Mexican Vote Sends Mixed Signals

Opposition win in Chihuahua reflects new political tolerance but may boost ruling party

FOR only the second time in its 63-year dynasty, Mexico's ruling party has lost a state election.

But this hairline crack in the armor of the Institutional Revolutionary Party (PRI) may hand President Carlos Salinas de Gortari a means to quiet critics of Mexican democracy. And with the PRI win in Michoacan also on Sunday, President Salinas may have eliminated a presidential challenge from the left.

"Chihuahua reinforces the PRI claim that there's a political opening," says John Bailey, Mexico specialist at Georgetown University. The conservative National Action Party (PAN) now has elected governors in Baja California and Chihuahua plus an interim governor appointed in Guanajuato.

"The PRI can now show up in Washington with the PAN on its side. All the PRI needs is to show minimal movement in the right direction and it can defend itself against the image of Mexico as authoritarian and corrupt," Professor Bailey says.

Most analysts agree that Chihuahua shows Salinas's willingness, under some circumstances, to allow the opposition to have a go at the PRI's historically impregnable power structure.

"It's a pragmatic, gradual liberalization," Bailey says.

Frederico Estevez, a political scientist at the Instituto Tecnologico Autonomo de Mexico, says the "change is real. It's only the second state. But they start adding up after a while." Given the PRI's inability to regroup and win local elections in Baja California after the 1989 PAN win there, Professor Estevez predicts the PRI's grip will slip in Chihuahua as well.

Bailey, however, argues that while the PRI may be permitting a little electoral freedom, the government's centralized fiscal control over the states is now tighter than ever. His studies show 85 percent to 87 percent of state funds are provided by the federal government.

"Salinas can allow a pragmatic opening in the electoral arena because he has them by the purse strings. They're beyond poor, they're desperate."

A messy PRI victory in Michoacan may solve Salinas' second problem, a 1994 presidential challenge from Cuauhtemoc Cardenas Solorzano, head of the left-leaning Democratic Revolutionary Party (PRD). Mr. Cardenas nearly took the presidency away from Salinas in 1988; many analysts say Salinas won through fraud.

Despite Cardenas's campaign efforts in Michoacan, his home state, official results show PRD gubernatorial candidate Cristobal Arias losing by a 3-to-2 margin.

"If the economy doesn't crack or barring some other disaster, Cardenas doesn't have a hope in 1994," Estevez says.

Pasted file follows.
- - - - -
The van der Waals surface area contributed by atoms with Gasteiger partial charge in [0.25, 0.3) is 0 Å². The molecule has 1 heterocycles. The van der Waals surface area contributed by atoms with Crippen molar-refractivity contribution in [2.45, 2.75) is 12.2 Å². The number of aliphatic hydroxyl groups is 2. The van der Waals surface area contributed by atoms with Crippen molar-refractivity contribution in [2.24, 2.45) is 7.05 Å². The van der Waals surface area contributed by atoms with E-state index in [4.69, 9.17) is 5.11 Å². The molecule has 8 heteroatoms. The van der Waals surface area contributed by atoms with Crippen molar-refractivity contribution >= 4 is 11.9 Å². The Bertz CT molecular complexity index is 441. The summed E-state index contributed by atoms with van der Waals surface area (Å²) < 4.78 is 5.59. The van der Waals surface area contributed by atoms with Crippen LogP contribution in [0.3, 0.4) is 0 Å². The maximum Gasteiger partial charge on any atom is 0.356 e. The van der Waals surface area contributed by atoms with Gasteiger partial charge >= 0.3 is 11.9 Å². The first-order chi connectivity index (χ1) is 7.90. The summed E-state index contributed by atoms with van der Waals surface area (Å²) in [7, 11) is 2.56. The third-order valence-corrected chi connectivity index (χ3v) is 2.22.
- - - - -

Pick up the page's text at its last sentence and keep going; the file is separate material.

But PRD officials insist that the Michoacan elections were fraudulent and their vote count shows the PRD won by a small but decisive margin. "You will see civil resistance if they don't respect PRD as the true winner," Mr. Arias says in an interview.

Independent civic observers agree that a laundry list of "irregularities" were evident. Those included people with voting credentials but not on electoral rolls, too many or too few ballots at polling stations, 30 stations that did not use indelible ink to prevent multiple voting, 14 accredited party observers denied access to voting stations.

"The generalized minor incidents add up and the overall effect is a major alteration. It's a very well designed strategy on the part of the PRI," says PRD spokesman Ricardo Pascoe.

But Mexican observers refused to say if there were sufficient errors to change the tally. Robert Pastor, leader of a observer group from the Carter Center in Atlanta, said at a press conference that the opposition "tended to exaggerate the irregularities."

PRD officials hope they can generate enough disturbances in Michoacan to prevent the PRI candidate from taking office in September. Similar protests succeeded last year in Guanajuato and San Luis Potosi. But Salinas did not have an opportunity then, as he does now, to quash the presidential prospects of Cardenas. Few analysts expect Salinas to back down this time. Perhaps Cardenas, too, senses this. He said in an interview: "Whatever the results are in Michoacan, this is just one more battle in the fight

for democracy in the country."

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